Stick a Fork in Me

A glimpse of the back side of Colorado's most photographed location, Maroon Bells, as seen from Paradise Bowl in Crested Butte on a perfect ski day. Doesn't get much better than this.

After a short but fun-packed weekend, I am officially done. I’ve been sitting here, staring at this screen for what seems like hours trying to dream up something to write about. But, I’m done. D-O-N-E kind of done. I’m effete from a couple days’ worth of skiing, overindulging, and missing out on good sleep. (Note to self: slopeside rooms, with their amazing views, also gratuitously include the rumble and beeping of snowcats grooming the slopes at 3:30 a.m.). So, I am going to admit defeat tonight and go to bed early. I hope you will forgive me my exhaustion.

I will leave you with this beautiful photo of Colorado that I took with my iPhone yesterday and this quote that summarizes why I will always be a mountain girl.

“Mountains are not stadiums where I satisfy my ambition to achieve. They are the cathedrals where I practice my religion…I go to them as humans go to worship. From their lofty summits I view my past, dream of the future and, with an unusual acuity, am allowed to experience the present moment…my vision cleared, my strength renewed. In the mountains I celebrate creation. On each journey I am reborn.”  ~Anatoli Boukreev

Found: Not Just Someone’s Mom

I found a snow cave!

Today, while skiing in Crested Butte, I found myself again. Funny thing is that I’m not even sure I knew I was missing. Once you have children, it is far too easy to forget that you exist outside of the role of parent. I am fairly adept at carving out an hour or two for myself each day, but it’s not until I step away from our home and children and fully relinquish my duties for a while that I rediscover who I am independent of them. When I take away the duty of caring for others, I become a bit lighter and freer.

None of this is to say that I don’t miss my boys. I do. They are everything to me. I can’t imagine my life without them now. Every once in a while, though, it’s good to reconnect with me, the me that I am when I can let go of accountability and relax. I laughed today. In fact, I laughed so hard I quite inappropriately spit some beer. I crawled around in a snow cave. I caught a tiny bit of air on my skis and actually did a bit of woo-hooing (out loud, even) on the slopes. I had a shot of Wild Turkey in the middle of a ski run. And, not once did I worry about the well-being of anyone other than myself.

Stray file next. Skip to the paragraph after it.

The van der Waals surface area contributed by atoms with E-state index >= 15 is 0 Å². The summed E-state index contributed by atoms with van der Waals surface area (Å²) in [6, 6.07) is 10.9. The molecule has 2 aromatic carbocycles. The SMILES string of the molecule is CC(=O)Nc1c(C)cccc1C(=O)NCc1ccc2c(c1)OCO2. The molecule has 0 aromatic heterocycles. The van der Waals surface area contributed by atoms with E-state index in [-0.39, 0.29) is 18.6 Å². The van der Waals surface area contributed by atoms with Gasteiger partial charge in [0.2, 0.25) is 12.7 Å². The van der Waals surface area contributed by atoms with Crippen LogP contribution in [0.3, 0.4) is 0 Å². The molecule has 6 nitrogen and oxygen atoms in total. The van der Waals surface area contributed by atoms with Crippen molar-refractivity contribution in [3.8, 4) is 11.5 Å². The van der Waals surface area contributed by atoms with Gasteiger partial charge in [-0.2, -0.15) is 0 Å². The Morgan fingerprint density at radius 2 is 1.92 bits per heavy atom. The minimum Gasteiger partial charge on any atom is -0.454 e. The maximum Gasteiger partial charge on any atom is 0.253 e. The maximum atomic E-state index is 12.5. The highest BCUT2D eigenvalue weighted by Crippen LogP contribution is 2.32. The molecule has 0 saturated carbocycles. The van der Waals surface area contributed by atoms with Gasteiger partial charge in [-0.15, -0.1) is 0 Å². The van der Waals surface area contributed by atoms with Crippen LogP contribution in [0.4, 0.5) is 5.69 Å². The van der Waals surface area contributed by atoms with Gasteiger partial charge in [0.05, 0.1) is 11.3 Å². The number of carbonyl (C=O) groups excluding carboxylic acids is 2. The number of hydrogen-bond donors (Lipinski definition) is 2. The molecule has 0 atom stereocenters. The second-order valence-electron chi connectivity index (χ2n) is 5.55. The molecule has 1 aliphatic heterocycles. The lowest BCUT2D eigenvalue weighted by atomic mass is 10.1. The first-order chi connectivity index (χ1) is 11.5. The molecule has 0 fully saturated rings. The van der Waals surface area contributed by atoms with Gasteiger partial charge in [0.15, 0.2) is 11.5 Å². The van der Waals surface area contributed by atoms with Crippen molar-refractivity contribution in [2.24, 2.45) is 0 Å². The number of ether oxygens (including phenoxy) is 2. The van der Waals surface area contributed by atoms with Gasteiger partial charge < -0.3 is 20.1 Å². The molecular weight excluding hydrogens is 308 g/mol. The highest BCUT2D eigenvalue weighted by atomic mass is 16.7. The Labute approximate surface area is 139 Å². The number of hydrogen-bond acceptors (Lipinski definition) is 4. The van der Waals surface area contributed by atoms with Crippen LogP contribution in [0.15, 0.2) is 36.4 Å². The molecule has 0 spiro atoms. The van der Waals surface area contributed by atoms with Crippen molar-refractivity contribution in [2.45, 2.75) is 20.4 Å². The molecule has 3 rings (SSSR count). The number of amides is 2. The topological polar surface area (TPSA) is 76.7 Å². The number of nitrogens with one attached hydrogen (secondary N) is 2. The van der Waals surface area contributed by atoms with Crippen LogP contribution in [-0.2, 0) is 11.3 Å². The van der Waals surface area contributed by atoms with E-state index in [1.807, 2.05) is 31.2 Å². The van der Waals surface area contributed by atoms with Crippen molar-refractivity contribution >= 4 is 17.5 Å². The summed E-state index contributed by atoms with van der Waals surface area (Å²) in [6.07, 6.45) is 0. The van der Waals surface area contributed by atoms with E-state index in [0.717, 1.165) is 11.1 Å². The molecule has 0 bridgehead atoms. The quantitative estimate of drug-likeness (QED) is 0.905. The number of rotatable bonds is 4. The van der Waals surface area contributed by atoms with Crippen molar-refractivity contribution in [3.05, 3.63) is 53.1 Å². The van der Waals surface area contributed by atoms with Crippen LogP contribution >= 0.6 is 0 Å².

When we got back to the room after a leisurely late-afternoon latte, I had messages waiting for me from our oldest son via text, voice mail, and video, asking us to come home because he missed us. I felt for him. I really did. It’s hard to know my children are sad. But, I understand how important it is for him to learn that he can function without us. I also know how much better of a parent I am when I have a chance to let go once in a while and be me and not just “Mom.” I’ll be home with my life’s work tomorrow night. But, for the next 18 hours or so, I’m going to revel in being my only responsibility.

The Great Escape

Wagon wheels everywhere!

Hubby and I escaped to Crested Butte this weekend with some friends. The plan…no kids, two days of skiing, uninterrupted meals with alcoholic beverages,  and a king-size suite with mountain view. We got here early this afternoon. First stop, the Brick Oven for pizza and beer. It was 2 p.m. Yes. I had a beer at 2 p.m. It was glorious. After lunch, we strolled around downtown Crested Butte (population: about 1500 crazy, skiing folks), checking out the restaurants and stores. As we were heading back up Elk Street, I saw something that stopped me dead in my tracks. You can’t be serious. Right there, just feet from the sidewalk, were two benches made out of wagon wheels. Wagon wheels have been a personal joke between Steve and I since the day he decided to install a whiskey barrel into our otherwise extremely natural and tastefully landscaped backyard. I told him that with that whiskey barrel we had officially arrived at one wagon wheel shy of white trash.

“You’ve got to be kidding me,” I said, shaking my head in disbelief.

“It’s a sign,” Steve said.

“Yeah. It’s a sign that too many people came west in covered wagons.”

Still, we had to sit on the stupid bench and have our picture taken. Apparently, I can escape my home life, the kids, the house, the chores. But, no matter what I do, I am doomed. I will never escape the wagon wheel.

Photo op

 

Out of the Mouths of Babes

Luke cooks Ratatouille

I was struggling tonight to come up with something to write about, so I decided to let my sons do my writing for me. In October of 2003, I started keeping a journal of funny or insightful things my boys said. I am still writing things in it and plan to continue until they become teenagers and stop talking to me. Every once in a while, I pull the book out and read to the boys from it. They truly think they are hilarious. I’m too biased to have a fair opinion. All I know is that this book is the only non-living thing I would try to save if our house caught fire. Here are some memories of my young boys that I will always treasure:

February 23, 2004 – Joe found my box of OB tampons. He pulled one out and brought it to me. He asked if he could have “this mint.” I guess it looked like the mints we get in our meals at Chick-Fil-A. Oops.